Vote4Energy: Voter Education or Propaganda?

BY ON January 27, 2016

Woman pointing at a smokestack at sunset


Americans can brace themselves for nine months of uninterrupted political news, sound bites, stats, and disinformation.

Every candidate up and down the ballot — beyond the presidential ticket — has an environmental agenda. The continuum still includes staunch supporters of a continued reliance on fossil fuels to those who believe that science has clearly proven that renewable sources of energy are the only way for planet earth to survive. A quick look at a national map from the League of Conservation Voters gives an overview of where individual states stand on legislative concerns concerning air, water, pollution, and more.

The American Petroleum Institute is poised to promote a specific agenda via their Vote4Energy website. I took an extended look at it, to determine the voice and tone of the message.

I was immediately struck by the efforts to connect “oil and natural gas development” with buzzwords for national values and goals like “security, global influence, and economic prowess.”

One of their ongoing running ads promotes the theme that energy is “not a bipartisan issue.” It also equates the existence of “more domestic oil and natural gas” with “opportunity and growth.” With a nod to the strategies of Madison Avenue, people of varied ethnic and economic backgrounds are featured, touting how oil and gas will lower bills and create jobs.

Numerous opinion polls were featured so I checked to see who had done the polling (Pew, Gallup, Harris). I learned that they were conducted by EnergyTomorrow whose background revealed in plain sight that they were not an independent company. Surprisingly (or not), they also were a “project” of the American Petroleum Institute. The relationships were circuitous.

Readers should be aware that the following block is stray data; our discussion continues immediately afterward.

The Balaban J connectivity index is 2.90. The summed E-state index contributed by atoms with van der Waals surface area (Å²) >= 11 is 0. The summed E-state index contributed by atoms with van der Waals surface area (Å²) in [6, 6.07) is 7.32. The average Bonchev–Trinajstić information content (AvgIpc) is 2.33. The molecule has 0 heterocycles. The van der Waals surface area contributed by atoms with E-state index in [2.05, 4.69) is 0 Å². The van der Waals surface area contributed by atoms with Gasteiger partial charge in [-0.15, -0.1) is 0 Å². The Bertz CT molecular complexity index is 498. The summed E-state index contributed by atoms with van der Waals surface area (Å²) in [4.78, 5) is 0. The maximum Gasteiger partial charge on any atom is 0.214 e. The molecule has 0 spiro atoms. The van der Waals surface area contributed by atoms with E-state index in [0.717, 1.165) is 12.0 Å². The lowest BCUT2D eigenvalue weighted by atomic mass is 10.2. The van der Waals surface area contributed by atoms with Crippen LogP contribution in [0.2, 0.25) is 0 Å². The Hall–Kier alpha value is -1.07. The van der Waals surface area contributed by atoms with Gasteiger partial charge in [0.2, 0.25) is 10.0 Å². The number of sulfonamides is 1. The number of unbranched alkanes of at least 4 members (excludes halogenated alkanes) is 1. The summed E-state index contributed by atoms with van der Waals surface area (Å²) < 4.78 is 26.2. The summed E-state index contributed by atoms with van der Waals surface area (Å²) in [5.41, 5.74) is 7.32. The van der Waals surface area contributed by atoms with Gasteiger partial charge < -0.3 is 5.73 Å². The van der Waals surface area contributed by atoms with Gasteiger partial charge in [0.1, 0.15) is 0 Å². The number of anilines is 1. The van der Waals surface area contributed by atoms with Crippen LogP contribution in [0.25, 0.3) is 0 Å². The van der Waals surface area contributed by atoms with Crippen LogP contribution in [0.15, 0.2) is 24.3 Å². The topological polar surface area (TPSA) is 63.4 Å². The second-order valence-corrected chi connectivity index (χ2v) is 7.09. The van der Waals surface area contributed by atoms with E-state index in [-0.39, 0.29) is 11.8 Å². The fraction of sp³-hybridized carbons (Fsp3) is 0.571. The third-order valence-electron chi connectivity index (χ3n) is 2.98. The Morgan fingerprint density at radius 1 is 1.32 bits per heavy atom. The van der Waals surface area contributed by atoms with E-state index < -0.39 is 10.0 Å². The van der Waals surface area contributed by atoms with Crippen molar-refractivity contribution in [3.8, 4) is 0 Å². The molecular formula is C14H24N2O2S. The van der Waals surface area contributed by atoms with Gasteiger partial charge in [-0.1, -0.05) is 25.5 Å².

I’ve been following the chilling methane crisis in Southern California, so I checked out EnergyTomorrow’s page on methane emissions. The opening sentence maintained, “While natural gas production has risen, methane emissions have fallen thanks to the oil and natural gas industry’s investment in new technology.”

I presume the site felt no need to post a reaction to what was happening in the Porter Ranch situation. I have listened to the numerous interviews given by Rep. Brad Sherman (D-CA). Repeatedly, he has spoken directly to the lack of oversight and innovation both in storing and transporting natural gas. His statements to his constituents clearly outline that the failed wellhead was over sixty years old. In 1979, the well was inspected and the subsurface safety valve was removed, but it was not replaced with a new valve. There was a test in 2014 to determine if there was a leak in progress, but Sherman notes that the technology used was not sophisticated ultrasonic methodology that could have confirmed if there were “anomalies” in the pipe (having the potential to develop into leaks at a later time). He also took SoCal Gas to task for not having put in “subsurface safety valves” in the remaining 114 wells in the vicinity.

In light of the importance of this year’s elections, voters of all stripes would be well advised to dig deeper into how environmental issues will affect them and their families. It shouldn’t take a methane leak in the neighborhood to create awareness. Just read the New York Times headline trumpeting 2015 was Hottest Year in Recorded History.


TOPICS: Environment, Natural Gas, Politics